From: Michael Glassford (glassfordm_at_[hidden])
Date: 2004-06-04 15:51:30
"Malcolm Noyes" <boost_at_[hidden]> wrote in message
> > unless I can implement tss cleanup properly on
> >Win32 (which I haven't proved yet) the static library option would
> >have to disappear again on Win32.
> There are 3 possible ways that I'm aware of to attempt to fix this
> problem, although all have their drawbacks. I've tested at least 2
> them on some samples so I know that in principle they work, but I
> haven't had enough time to test these to identify all the issues.
> 3 methods that I know of are:
> i) At the first use of tss data, start a new thread to wait on the
> original thread handle. The theory is that when the original thread
> ends, the handle gets signaled, the 'watchdog' thread wakes up and
> cleans up the tss data for the original thread. An obvious
> optimisation is to have a watchdog class that can wait for several
> threads per instance (up to 63 since you'd have to have an event [or
> similar] to 'wake up' the thread when you wanted to add a new thread
> handle to wait for). This sounds easy but the optimisation
> complicates the implementation, as does the possibility that you
> be waiting on a thread that doesn't end until after 'main' has ended
> (maybe the thread is joined in a static destructor). This is the
> solution that I tried first and I recall that there was some problem
> with termination that made it unworkable, but I'm sure that it
> be possible. The idea of a watchdog has of course been mentioned
> before ;-)
This is an interesting approach, and worth looking into in spite of
the problems you mention.
> ii) Implement a thread watchdog via a dll using thread detach. This
> is the idea that Michael referred to that Roland proposed. I
> tried this for 2 reasons; first it *requires* the distribution of a
Actually, if I understand it correctly, the whole point of Roland's
approach is that it doesn't require the distribution of a dll. The
"dll" was created on-the-fly by the Boost.Thread code.
> and I'm aware from my own experience how difficult that is in
> some organisations from a political and logistical point of view.
> Second, there are things that you can't do in DllMain, for example
> MSDN mentions this: "Calling Win32 functions other than TLS,
> object-creation, and file functions may result in problems that are
> difficult to diagnose" (as usual with MS documentation, it's not
> whether this restriction applies to DLL_THREAD_DETACH). So whilst
> would be possible to create a dll that had a 'C' interface (so that
> could 'LoadLibrary' easily) and provided a callback for a cleanup
> function (passing a thread id so that we can use it to lookup in a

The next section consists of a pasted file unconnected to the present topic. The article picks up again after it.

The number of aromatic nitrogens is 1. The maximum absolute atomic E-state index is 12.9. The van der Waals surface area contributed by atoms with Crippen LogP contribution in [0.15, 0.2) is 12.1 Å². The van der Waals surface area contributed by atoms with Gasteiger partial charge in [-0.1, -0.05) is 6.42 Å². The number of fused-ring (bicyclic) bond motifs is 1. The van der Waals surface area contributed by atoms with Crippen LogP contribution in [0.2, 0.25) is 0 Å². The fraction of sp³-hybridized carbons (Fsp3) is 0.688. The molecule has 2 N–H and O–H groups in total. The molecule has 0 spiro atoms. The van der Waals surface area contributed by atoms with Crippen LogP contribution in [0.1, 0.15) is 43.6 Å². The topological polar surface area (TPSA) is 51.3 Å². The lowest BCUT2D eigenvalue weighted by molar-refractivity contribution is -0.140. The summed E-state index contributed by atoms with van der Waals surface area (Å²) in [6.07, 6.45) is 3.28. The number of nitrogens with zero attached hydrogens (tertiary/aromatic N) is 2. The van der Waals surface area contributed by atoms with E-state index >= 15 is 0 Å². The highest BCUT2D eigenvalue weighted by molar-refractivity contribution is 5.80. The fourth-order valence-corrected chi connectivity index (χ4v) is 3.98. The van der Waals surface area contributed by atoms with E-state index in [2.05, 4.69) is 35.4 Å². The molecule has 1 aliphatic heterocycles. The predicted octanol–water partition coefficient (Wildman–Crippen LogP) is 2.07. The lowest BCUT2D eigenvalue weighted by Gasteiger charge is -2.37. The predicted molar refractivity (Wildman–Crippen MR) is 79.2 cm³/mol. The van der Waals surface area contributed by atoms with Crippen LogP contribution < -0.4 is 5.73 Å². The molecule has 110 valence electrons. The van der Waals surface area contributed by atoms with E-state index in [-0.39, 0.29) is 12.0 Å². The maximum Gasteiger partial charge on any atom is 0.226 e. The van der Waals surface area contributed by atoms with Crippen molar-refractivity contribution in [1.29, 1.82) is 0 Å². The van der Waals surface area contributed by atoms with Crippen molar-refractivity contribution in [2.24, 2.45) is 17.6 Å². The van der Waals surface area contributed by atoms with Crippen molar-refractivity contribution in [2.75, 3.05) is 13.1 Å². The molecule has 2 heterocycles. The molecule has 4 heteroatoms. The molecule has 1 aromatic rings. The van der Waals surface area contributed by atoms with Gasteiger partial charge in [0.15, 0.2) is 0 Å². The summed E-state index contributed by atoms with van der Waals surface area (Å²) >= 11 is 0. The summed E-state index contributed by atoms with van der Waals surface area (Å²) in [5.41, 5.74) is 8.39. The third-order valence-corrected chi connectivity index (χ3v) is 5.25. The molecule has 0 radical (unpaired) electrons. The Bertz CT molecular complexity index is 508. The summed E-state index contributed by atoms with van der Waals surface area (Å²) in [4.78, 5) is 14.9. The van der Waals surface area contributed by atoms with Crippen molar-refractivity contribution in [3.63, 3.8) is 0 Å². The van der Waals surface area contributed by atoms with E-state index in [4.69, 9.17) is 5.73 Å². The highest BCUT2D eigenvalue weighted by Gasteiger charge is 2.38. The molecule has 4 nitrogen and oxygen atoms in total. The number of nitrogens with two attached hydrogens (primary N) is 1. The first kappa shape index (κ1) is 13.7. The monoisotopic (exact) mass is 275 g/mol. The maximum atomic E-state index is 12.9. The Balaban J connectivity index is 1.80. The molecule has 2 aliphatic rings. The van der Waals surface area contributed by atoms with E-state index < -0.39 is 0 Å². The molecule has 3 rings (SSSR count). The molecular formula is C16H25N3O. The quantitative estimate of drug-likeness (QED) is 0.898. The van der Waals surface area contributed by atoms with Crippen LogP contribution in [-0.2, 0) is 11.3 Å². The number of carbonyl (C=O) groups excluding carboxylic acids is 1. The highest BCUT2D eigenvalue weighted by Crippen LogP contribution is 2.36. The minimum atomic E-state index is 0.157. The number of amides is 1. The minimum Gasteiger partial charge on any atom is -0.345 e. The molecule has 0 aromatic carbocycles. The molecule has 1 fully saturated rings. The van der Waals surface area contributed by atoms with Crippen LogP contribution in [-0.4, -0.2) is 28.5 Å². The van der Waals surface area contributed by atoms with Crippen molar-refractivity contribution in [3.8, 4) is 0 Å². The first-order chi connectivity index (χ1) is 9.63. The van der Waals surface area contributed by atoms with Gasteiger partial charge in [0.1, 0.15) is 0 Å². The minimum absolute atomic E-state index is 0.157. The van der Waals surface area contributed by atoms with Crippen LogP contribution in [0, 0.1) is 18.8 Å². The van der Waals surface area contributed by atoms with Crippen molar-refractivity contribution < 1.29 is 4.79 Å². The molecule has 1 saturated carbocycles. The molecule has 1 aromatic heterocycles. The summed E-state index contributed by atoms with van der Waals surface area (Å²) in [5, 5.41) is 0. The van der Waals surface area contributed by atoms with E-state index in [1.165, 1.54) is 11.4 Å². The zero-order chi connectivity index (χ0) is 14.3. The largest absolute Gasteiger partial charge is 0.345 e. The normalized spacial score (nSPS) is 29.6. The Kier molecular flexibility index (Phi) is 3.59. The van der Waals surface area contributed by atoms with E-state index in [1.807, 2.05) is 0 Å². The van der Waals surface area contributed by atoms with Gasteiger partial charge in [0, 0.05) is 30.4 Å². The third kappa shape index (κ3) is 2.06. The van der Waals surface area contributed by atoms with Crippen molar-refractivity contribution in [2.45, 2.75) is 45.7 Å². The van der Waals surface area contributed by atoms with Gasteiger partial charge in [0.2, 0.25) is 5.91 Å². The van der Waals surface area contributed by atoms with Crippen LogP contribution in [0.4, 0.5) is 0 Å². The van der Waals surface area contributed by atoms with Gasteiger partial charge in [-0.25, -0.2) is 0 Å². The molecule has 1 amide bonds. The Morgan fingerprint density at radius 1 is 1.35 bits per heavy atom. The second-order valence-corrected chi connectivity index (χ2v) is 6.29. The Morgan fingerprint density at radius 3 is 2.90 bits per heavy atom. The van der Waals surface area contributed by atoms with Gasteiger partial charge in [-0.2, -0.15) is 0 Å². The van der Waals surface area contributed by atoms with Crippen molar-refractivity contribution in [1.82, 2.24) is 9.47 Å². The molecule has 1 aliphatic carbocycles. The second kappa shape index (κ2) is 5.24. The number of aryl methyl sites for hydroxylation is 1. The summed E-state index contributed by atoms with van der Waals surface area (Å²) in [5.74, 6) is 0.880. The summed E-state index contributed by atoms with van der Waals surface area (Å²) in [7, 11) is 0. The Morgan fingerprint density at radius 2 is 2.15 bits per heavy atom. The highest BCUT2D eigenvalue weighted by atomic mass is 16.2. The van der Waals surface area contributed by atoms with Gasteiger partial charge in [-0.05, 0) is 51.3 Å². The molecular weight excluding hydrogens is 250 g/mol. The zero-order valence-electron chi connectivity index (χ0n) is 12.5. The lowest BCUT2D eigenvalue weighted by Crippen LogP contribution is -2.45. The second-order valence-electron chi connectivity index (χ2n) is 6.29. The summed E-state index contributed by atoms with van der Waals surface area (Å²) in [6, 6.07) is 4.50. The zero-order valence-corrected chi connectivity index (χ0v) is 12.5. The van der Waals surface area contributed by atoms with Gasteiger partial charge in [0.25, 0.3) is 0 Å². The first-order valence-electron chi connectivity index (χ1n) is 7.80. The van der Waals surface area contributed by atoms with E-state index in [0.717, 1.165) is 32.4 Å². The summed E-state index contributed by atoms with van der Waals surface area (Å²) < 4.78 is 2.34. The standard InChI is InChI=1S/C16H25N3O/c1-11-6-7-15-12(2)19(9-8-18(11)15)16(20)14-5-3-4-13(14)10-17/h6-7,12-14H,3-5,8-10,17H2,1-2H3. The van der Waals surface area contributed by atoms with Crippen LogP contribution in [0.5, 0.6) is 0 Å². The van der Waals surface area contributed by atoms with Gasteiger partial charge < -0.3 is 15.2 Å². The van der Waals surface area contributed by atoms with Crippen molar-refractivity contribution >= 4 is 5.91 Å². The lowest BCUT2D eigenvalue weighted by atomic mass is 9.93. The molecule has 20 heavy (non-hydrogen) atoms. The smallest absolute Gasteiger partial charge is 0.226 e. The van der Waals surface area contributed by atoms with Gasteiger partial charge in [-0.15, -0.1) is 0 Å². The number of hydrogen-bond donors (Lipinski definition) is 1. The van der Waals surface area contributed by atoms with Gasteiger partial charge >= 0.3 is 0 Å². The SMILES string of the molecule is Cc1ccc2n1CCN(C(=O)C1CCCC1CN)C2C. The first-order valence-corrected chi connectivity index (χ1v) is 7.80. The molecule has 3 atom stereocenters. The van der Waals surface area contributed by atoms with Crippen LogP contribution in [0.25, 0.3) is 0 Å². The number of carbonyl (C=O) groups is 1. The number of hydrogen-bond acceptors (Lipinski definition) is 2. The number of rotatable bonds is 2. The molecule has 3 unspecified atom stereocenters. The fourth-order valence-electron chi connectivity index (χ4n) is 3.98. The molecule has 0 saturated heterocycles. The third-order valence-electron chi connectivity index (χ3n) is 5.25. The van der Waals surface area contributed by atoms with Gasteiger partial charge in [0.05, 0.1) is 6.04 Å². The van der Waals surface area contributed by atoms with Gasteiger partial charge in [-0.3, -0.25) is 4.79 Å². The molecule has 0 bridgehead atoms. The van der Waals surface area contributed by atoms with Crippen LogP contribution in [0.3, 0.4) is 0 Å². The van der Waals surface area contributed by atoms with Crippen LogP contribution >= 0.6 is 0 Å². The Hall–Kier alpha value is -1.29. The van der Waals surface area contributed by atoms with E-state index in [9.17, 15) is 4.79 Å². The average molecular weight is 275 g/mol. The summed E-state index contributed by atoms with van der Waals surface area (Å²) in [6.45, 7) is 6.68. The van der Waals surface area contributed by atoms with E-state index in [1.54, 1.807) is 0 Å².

> and perform the cleanup), there may be (i.e. probably will be)
> restrictions on what 'cleanup' might be allowed to do, so basically
> any non-trivial cleanup (e.g. calling socket functions) would not be
This is a good point.
> iii) Implement a 'cleanup guard' as part of the thread function.
> Basically this means that we have an object that is responsible for
> managing the lifetime of the tss data and the lifetime of the guard
> object is limited by the 'scope' of the thread function (i.e. an
> instance of an object is declared at the beginning of the thread
> function and the destructor cleans up). Clearly this is easy to
> implement automatically for boost initialised threads, and would
> probably also be possible for use of tss data in the primary thread
> (i.e dynamic initialisation of statics and 'main') by introducing a
> static. That would leave 'adopted' threads which would have to
> declare an instance of the guard object to be able to use tss data.
> This solution has the advantage of simplicity (it's trivial to
> implement the allocation and cleanup of the tss data using a vector,
> for example) but has the disadvantage that it would require a change
> to the published interface for tss data - users of adopted threads
> with tss data requirements have to declare an instance of the guard
> manage the scope of the tss data. It also has one other significant
> advantage IMO, which is that it should be possible to allow each new
> instance of the guard to manage all tss data for the thread until it
> gets destroyed, which would allow for an instance of the guard to be
> declared in a functor that was passed to a thread pool. This would
> mean that tss data used by functors when a thread pool thread
> the function would be cleaned up when the *functor* exits, not when
> the thread exits (which conceptually may never happen). This seems
> me to be a more sensible place to apply the cleanup that when the
> thread exits.
> I'm trying to pull together a test implementation of all three
> - if I ever get there I'll post the results . . .
I'd be very interested in the results.
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